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No one is good at everything. How’s that for stating the obvious?

I’m pretty good at most things that I tackle. Being a quick learner helps, as does having an eye for detail and a mindset for being precise. (Amazing how far those few skills can carry a person.)

There’s one thing, however, that I’m really lousy at … sales. I’m not sure I could sell water to a man dying of dehydration. (I’d rather just give it to him.) Forget something high-pressured, like automobile sales.

When it comes to selling things, I don’t want to bother people. Perhaps my reticence comes from not liking it when people attempt to sell me things. When I’m ready to buy, I’ll buy on my own terms, thank you very much. Maybe this is because I’m naturally an introvert,  which is defined as being self-motivated on the Myers-Briggs test, and a bit quiet. Maybe it’s because I’m part of Generation X and we’ve had it up to here with advertisers trying to sell  us stuff we don’t need.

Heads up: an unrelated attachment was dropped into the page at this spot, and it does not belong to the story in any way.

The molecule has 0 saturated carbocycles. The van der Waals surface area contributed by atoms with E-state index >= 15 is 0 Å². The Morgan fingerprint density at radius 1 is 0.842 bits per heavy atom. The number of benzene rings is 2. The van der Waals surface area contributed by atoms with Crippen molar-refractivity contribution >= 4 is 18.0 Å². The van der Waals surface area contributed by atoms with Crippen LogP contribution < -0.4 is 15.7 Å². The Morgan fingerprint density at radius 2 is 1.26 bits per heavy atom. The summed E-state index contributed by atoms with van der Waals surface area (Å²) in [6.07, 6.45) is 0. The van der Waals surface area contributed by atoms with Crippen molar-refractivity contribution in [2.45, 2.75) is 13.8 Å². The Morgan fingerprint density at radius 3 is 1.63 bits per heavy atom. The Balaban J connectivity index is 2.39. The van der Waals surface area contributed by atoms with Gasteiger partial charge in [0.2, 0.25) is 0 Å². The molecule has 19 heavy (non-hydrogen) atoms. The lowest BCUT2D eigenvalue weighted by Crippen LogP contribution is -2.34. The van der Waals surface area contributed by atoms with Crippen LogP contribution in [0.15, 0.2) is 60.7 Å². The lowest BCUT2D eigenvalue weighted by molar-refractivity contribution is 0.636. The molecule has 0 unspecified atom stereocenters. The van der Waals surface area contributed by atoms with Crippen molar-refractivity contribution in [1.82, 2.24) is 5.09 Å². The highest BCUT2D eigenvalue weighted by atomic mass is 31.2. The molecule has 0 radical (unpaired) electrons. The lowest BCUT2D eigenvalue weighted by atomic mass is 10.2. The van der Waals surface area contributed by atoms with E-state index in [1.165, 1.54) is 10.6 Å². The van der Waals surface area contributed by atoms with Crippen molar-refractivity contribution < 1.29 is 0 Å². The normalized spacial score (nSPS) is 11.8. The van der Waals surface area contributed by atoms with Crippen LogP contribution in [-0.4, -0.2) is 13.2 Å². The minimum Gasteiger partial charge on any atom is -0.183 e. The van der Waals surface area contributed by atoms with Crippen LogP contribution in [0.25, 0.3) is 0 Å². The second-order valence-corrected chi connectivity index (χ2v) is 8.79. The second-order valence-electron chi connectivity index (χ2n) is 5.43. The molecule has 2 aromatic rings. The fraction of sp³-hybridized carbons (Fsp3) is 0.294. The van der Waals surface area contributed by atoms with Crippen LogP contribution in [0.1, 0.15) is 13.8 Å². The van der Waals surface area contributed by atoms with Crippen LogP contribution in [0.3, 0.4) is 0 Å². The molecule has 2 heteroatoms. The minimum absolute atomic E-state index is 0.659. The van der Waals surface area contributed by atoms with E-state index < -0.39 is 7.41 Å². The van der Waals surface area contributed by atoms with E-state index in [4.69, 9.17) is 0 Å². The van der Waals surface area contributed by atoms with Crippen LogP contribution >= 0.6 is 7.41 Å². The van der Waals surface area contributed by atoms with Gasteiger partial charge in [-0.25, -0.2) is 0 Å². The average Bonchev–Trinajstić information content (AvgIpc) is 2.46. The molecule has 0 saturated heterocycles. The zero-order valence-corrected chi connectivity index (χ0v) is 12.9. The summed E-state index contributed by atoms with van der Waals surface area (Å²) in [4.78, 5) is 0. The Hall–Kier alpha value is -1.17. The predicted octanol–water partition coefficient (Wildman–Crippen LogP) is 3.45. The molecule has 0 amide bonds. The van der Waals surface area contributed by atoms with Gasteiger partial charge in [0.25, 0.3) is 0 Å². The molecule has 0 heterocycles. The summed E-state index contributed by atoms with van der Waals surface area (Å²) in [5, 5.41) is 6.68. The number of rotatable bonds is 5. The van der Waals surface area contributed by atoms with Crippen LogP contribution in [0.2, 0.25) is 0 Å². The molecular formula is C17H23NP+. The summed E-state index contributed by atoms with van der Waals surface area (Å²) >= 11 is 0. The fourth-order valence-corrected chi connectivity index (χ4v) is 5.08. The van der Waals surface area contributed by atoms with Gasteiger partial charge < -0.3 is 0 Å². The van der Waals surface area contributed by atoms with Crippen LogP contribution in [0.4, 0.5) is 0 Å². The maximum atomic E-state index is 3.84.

No matter where this flaw comes from, I have it and I need to overcome it, at least a little bit. Having the ability to sell things in this world of creative online entrepreneurial endeavors is critical to becoming successful at those creative online entrepreneurial endeavors. As the publishing world changes (think e-books, audio books, & potentially fewer printed books), authors will be called upon to run more aspects of their business, including sales.

Where to start? The one thing I have noticed in regards to me and my buddy, Sales, is that I don’t have any trouble recommending a product or service if I think it will be helpful to someone. I can’t sell something I think is crap or unneeded. When I look at making sales in this way, the process no longer feels yucky (to put it scientifically). The question is how to convince people that a novel is helpful and needed.

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